-Frederick Buechner, Wishful Thinking
I believe that vocation and call go hand-in-hand, and in fact, that we are all called and presented vocations in the whispers and nudges given by God. One of the blessings of being in ministry is that we are paid to live out our vocation. We are allowed the space to grow into our calling. We are encouraged to be in constant discernment about vocation and God’s call upon both our own life, as well as the lives of those with whom we are in ministry.
Discernment is a lifelong process, and we hope that seminary is yet another place where we can dialogue and discern our vocation and call in a community of other discerners. One of the hallmarks of the new Master of Divinity curriculum at Candler School of Theology at Emory University is the attention it gives to the first year experience of MDiv students. A key part of the first year experience is Candler’s revised advising program, designed to create regular occasions for faculty and student conversations about a student’s vocational and educational goals. The idea behind this change in structure is that the faculty/student conversations that begin in advising groups the first semester will model faculty involvement with students throughout one’s time at Candler.
One of the aims of the advising groups is to provide a place for collective conversation on vocation. As one means of fostering this collective conversation, all entering MDiv students and their faculty advisers read the same book, Mountains Beyond Mountains, by Pulitzer-prize winning author Tracy Kidder. Right around the time that bills were due in the university bursar’s office, entering first year MDiv students were sent a free copy of the book. Who doesn’t love to get mail and surprise presents?!
The book tells the story of Dr. Paul Farmer and his pioneering work in health care with the poor of Haiti. Paul Farmer’s story of vocational discernment and service provided the advising groups with a beginning place for conversations about vocation, religious leadership, and theological education. Is Paul Farmer an ordained minister? No. But is he in ministry? Certainly! Ministry happens in many forms and in a variety of vocations. Dr. Farmer received an honorary degree from Emory University at the May 2007 commencement exercises and gave the commencement speech, which pushed graduates to live their lives to the fullest by answering the call that theologian Frederick Buechner names above as the union between the world’s brokenness and where we find wholeness.
This week, Tracy Kidder, the author of the book that has all the Candler first year MDiv students talking about vocation, was at Candler this week for a conversation with students, faculty and staff. His visit represents the finale of a 6-week study on vocation here at Candler. Kidder is a regular contributor to the New Yorker, Atlantic Monthly, and the New York Times Book Review, and he has won the Pulitzer Prize, the National Book Award, and the Robert F. Kennedy Award, among other literary prizes. We were delighted with anecdotes from his travels with Paul Farmer as well as the world’s brokenness as he perceives it. Though the advising groups focused on Kidder’s book about Paul Farmer, it was clear from his presentation that we could do a case study on the vocation and call in Tracy Kidder’s own life as he invites readers into new possibilities for living through the words he writes.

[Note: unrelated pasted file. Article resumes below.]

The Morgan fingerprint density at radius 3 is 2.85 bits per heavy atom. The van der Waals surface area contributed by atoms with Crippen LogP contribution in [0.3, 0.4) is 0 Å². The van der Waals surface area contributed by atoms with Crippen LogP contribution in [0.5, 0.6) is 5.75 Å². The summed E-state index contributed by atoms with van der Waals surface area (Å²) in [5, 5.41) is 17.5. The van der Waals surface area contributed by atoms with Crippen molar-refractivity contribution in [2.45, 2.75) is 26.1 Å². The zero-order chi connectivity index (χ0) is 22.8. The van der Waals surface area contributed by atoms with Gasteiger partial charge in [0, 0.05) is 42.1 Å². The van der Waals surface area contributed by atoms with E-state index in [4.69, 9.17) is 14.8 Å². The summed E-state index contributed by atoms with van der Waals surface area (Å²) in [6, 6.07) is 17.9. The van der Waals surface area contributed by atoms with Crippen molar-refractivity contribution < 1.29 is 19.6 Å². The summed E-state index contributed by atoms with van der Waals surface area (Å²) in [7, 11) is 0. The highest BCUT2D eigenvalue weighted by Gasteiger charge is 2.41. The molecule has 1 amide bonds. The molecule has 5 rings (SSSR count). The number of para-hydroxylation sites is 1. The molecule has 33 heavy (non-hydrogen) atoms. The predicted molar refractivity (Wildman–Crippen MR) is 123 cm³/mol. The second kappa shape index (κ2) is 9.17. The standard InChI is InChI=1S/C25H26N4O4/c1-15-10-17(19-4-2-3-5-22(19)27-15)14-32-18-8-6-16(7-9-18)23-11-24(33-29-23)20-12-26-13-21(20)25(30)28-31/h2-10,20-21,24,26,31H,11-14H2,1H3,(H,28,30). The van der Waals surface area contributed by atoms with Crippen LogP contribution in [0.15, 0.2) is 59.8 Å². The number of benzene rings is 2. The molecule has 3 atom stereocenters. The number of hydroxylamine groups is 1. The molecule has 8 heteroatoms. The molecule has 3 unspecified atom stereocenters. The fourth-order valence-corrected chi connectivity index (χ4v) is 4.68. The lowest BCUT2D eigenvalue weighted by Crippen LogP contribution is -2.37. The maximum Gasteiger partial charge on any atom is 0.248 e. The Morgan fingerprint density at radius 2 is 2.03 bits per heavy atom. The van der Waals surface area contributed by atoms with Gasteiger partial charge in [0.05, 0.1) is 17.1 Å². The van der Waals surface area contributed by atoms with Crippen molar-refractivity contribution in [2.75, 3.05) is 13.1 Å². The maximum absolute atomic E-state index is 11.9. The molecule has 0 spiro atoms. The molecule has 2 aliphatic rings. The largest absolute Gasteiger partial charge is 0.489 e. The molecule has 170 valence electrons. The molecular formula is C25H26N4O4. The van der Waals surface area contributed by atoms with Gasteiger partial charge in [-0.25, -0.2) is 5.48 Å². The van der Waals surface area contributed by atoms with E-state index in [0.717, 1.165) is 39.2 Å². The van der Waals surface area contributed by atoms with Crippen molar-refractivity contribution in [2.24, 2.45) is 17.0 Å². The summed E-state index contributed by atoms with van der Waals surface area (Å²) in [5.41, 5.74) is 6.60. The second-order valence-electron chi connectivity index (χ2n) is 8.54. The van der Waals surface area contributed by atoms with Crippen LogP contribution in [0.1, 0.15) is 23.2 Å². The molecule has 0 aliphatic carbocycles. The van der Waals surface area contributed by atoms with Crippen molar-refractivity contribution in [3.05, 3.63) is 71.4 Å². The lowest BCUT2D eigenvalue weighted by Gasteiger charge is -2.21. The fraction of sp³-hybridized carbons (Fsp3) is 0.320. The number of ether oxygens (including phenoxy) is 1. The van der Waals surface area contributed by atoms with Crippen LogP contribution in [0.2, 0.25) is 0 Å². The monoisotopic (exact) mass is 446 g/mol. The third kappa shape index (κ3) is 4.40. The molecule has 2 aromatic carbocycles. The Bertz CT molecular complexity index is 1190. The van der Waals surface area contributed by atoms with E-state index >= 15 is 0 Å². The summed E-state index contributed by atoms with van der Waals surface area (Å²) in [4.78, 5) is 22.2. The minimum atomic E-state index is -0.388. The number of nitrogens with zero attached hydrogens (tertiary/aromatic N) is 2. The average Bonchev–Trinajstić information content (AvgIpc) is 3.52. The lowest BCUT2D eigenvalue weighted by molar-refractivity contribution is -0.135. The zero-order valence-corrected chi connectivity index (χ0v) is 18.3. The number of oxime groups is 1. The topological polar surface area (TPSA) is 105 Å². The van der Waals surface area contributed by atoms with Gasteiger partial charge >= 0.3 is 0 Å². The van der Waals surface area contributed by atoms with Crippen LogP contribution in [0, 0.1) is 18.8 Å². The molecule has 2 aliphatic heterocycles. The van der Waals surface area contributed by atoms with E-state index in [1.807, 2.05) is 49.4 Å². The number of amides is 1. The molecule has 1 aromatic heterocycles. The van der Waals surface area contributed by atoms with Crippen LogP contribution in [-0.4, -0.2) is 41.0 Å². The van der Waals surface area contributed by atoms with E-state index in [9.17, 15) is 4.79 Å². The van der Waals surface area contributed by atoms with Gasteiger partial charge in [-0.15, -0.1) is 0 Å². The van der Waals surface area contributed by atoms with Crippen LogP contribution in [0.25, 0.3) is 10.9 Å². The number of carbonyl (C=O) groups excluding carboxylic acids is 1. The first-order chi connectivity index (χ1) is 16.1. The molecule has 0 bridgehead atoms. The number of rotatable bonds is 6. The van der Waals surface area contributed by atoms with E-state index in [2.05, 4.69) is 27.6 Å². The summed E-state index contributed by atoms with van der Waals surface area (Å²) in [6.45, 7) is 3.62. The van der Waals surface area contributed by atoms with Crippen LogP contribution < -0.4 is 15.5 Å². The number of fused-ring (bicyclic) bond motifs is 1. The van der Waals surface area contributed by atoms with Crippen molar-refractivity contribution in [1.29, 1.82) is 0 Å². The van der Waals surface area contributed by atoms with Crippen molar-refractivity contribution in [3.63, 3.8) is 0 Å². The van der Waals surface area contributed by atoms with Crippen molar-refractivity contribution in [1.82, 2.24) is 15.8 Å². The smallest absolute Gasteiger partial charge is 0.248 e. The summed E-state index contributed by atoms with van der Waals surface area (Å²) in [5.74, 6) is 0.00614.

What books have you read and found helpful that offer thoughts on vocation and service?
What changes do you hope to effect in the world? What mountains, as the title of the book suggest, or new vocational adventures, do you see on your horizon?
Kidder ended his presentation by saying, “I often feel like I’m jumping out a window and I don’t know what floor I’m on.” Isn’t that a great visual image for what answering God’s call is all about? Living out one’s vocation can bring such joy, but it can also be a leap of faith. We are not meant to do this work of discernment alone in isolation, which is why Candler is providing intentional space for students to talk about vocation, call, and discernment. Perhaps this is the community to continue your discernment process within.
If you are interested in exploring your call and dialoguing about vocation in the Candler context, please contact us in the Office of Admissions and Financial Aid at email@example.com, call us at 404.727.6326, find us online at http://www.candler.emory.edu/admissions/index.cfm and look for my profile on Facebook (Candler Intern-Theology) and the Candler School of Theology group at www.facebook.com.
By Lane Cotton Winn 07T
Candler School of Theology
Office of Admissions and Financial Aid Intern